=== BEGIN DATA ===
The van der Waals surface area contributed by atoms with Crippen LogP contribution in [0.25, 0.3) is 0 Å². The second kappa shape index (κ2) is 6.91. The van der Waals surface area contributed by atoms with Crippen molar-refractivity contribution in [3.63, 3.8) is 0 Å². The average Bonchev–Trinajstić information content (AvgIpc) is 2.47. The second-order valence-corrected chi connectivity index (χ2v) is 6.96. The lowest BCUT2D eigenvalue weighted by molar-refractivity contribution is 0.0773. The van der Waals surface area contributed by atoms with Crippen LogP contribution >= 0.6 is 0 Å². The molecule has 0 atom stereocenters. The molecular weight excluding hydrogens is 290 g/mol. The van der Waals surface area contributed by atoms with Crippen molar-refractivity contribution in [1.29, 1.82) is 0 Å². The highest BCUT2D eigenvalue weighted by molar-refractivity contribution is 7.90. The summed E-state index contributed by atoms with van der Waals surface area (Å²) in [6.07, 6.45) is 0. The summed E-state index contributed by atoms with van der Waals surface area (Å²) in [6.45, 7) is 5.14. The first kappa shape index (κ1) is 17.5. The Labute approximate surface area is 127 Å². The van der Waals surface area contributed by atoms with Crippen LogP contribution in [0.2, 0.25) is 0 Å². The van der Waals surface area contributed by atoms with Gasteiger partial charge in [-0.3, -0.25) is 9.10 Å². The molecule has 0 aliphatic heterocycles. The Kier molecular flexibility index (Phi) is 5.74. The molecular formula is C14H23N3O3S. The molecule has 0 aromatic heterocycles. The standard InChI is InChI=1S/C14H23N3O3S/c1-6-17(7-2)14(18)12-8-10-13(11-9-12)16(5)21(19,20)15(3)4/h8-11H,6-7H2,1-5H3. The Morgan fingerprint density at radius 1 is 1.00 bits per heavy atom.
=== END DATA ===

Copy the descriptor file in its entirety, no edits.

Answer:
The van der Waals surface area contributed by atoms with Crippen LogP contribution in [0.25, 0.3) is 0 Å². The second kappa shape index (κ2) is 6.91. The van der Waals surface area contributed by atoms with Crippen molar-refractivity contribution in [3.63, 3.8) is 0 Å². The average Bonchev–Trinajstić information content (AvgIpc) is 2.47. The second-order valence-corrected chi connectivity index (χ2v) is 6.96. The lowest BCUT2D eigenvalue weighted by molar-refractivity contribution is 0.0773. The van der Waals surface area contributed by atoms with Crippen LogP contribution >= 0.6 is 0 Å². The molecule has 0 atom stereocenters. The molecular weight excluding hydrogens is 290 g/mol. The van der Waals surface area contributed by atoms with Crippen molar-refractivity contribution in [1.29, 1.82) is 0 Å². The highest BCUT2D eigenvalue weighted by molar-refractivity contribution is 7.90. The summed E-state index contributed by atoms with van der Waals surface area (Å²) in [6.07, 6.45) is 0. The summed E-state index contributed by atoms with van der Waals surface area (Å²) in [6.45, 7) is 5.14. The first kappa shape index (κ1) is 17.5. The Labute approximate surface area is 127 Å². The van der Waals surface area contributed by atoms with Crippen LogP contribution in [0.2, 0.25) is 0 Å². The van der Waals surface area contributed by atoms with Gasteiger partial charge in [-0.3, -0.25) is 9.10 Å². The molecule has 0 aliphatic heterocycles. The Kier molecular flexibility index (Phi) is 5.74. The molecular formula is C14H23N3O3S. The molecule has 0 aromatic heterocycles. The standard InChI is InChI=1S/C14H23N3O3S/c1-6-17(7-2)14(18)12-8-10-13(11-9-12)16(5)21(19,20)15(3)4/h8-11H,6-7H2,1-5H3. The Morgan fingerprint density at radius 1 is 1.00 bits per heavy atom.